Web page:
Zuboff recasts the conversation around privacy as one over “decision rights”: the agency we can actively assert over our own futures, which is fundamentally usurped by predictive, data-driven systems.
Agency is perhaps a more compelling focus for digital rights campaigning than privacy, which hasn’t got traction with most people despite the efforts of many over the last couple of decades.
But then, reading Diane Coyle’s review of Cass Sunstein’s On Freedom — maybe nudges can be a form of freedom? (I do read books, not just reviews, honest.)
We also have surveillance humanitarianism -
The World Food Programme’s engagement of Palantir has been strongly criticised by civil society groups this week. It is perhaps not surprising that the world of humanitarian aid is following in the footsteps of ‘best practice’ from big business and tech business — the drive to gather and use data, to scale projects, to optimise efficiency, to innovate (whatever we think that means). Are we sure this is the best way to do aid? Is a business mindset — especially one from our current form of capitalism — the right way to think about social change?
Blitzscaling has been a Silicon Valley concept for a while — taught at Stanford since 2015. It’s encouraging to see Valley insider Tim O’Reilly criticising it, especially as ventures outside the capital-rich environment of the Valley are encouraged to adopt it. As O’Reilly says, sometimes it may be an appropriate approach, even for non-profits, but it is perhaps oversold.
Inc magazine has an article where Peter Drucker tears down the delusion of American dominance in entrepreneurship. He also has some great points about social entrepreneurship.
In this country we by and large still believe that entrepreneurship is having a great idea and that innovation is largely R&D, which is technical. Of course we know that entrepreneurship is a discipline, a fairly rigorous one, and that innovation — an economic not a technical term — has to be organized to create a new business. That’s not news. In fact, it’s what made Edison so successful more than a century ago. But American businesses with few exceptions — Merck, Intel, and Citibank come to mind — still seem to think that innovation is a “flash of genius,” not a systematic, organized, rigorous discipline.
…. [Non profits] need more not less management, precisely because they don’t have a financial bottom line. Both their mission and their “product” have to be clearly defined and continually assessed. And most have to learn how to attract and hold volunteers whose satisfaction is measured in responsibility and accomplishment, not wages.
… Inc: I suppose it depends on one’s definition of entrepreneur.
Drucker: There is only one definition. An entrepreneur is someone who gets something new done.
Bits and pieces.
Steve Song on affordable internet access — and how local services contrast with global ones. I love the photo — the next big thing will be a lot of small things. Maybe we are approaching a tipping point, where scaling (let alone blitzscaling) isn’t the be all and end all of so many initiatives, not just tech startups.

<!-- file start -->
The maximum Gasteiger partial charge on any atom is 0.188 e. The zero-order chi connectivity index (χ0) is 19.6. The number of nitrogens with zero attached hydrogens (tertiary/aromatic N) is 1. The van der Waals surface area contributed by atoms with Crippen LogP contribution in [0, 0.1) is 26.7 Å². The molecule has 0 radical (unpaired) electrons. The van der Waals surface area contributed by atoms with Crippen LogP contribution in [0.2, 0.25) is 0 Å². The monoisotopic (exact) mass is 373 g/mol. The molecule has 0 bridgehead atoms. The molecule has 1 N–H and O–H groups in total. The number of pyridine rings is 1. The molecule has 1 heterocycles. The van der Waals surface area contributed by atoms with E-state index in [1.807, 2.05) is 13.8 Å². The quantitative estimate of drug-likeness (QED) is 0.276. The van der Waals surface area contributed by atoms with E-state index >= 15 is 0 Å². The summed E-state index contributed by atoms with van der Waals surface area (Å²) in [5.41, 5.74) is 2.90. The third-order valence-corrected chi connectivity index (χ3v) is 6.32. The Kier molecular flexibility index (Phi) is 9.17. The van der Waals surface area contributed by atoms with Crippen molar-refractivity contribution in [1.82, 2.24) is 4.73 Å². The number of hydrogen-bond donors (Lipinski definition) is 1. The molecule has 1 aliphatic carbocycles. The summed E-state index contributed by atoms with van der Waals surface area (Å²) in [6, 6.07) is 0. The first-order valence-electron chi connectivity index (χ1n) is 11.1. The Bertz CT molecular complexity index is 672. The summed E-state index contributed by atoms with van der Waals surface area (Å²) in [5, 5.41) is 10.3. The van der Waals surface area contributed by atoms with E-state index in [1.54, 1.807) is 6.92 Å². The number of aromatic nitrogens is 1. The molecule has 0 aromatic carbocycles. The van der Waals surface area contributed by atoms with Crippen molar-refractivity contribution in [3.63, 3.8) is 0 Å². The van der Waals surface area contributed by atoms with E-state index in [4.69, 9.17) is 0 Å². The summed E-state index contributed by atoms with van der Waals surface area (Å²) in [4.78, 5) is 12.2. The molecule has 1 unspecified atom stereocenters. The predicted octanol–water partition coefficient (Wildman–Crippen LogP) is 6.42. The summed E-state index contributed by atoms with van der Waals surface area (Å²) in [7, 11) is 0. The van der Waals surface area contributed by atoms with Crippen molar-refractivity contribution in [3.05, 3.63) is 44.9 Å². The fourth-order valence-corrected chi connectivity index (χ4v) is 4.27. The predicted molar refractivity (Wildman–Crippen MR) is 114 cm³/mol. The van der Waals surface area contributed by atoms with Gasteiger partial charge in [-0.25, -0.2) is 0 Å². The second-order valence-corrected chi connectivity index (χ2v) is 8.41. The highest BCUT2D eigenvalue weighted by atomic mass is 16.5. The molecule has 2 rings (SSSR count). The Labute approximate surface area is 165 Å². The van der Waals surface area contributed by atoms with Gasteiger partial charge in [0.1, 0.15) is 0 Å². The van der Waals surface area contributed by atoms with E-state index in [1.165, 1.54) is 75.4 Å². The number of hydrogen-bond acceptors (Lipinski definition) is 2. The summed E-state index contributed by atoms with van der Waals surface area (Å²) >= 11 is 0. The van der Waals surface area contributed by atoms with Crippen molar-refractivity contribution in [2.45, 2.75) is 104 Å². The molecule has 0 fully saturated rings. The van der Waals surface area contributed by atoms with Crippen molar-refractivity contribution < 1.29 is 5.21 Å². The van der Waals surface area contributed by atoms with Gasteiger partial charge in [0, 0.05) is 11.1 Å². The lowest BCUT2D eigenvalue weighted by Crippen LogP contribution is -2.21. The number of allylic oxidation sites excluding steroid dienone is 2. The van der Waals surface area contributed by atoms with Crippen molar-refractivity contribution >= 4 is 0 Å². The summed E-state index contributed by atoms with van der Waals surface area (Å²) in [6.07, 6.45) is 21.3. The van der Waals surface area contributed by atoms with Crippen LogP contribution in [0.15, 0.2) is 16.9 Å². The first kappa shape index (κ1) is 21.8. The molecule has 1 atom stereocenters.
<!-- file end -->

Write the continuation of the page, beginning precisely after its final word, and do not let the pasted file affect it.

Logic Magazine on a theory for how cities die, which has proven dangerously influential — and inspired SimCity.
Largely forgotten now, Jay Forrester’s Urban Dynamics put forth the controversial claim that the overwhelming majority of American urban policy was not only misguided but that these policies aggravated the very problems that they were intended to solve. In place of Great Society-style welfare programs, Forrester argued that cities should take a less interventionist approach to the problems of urban poverty and blight, and instead encourage revitalization indirectly through incentives for businesses and for the professional class. Forrester’s message proved popular among conservative and libertarian writers, Nixon Administration officials, and other critics of the Great Society for its hands-off approach to urban policy. This outlook, supposedly backed up by computer models, remains highly influential among establishment pundits and policymakers today.
SustainableUX happened — a fully online conference. This is good for the planet — fewer flights — and good for people who have caring responsibilities at home.
It’s not often you see senior business executives reflecting openly about the experience of losing your job. Marie Claire has a feature on Beth Comstock, and I was particularly struck by her comments on networks.
She noticed social changes too. “People who were your friends, certainly your work friends, they vanish,” she says. “That’s sad, right? They only liked me because they thought I was going to get them business or that I could get them here or there.” Logically, she says, that made some sense to her — “Time is short,” she explains — but emotionally, “some of the people did surprise me because I thought we had a different kind of relationship.”
… “No matter where you are in your career, try to make sure you’re developing your own story,” she says. “I was the face and voice of GE for so long, yet I had to work to establish my personal network. It served me well, post-GE, that people knew me in a broader context.”
Comstock began to feel that her new position — or non-position — was freeing. When she attended a cocktail party with a friend, he paused before going in. “He’s like, ‘How do I introduce you? I can’t just say, Here’s Beth Comstock.’” But I am Beth Comstock, she thought to herself. She now makes a point of not discussing work roles with new acquaintances.
I liked this thought about data and innovation equity from jofish: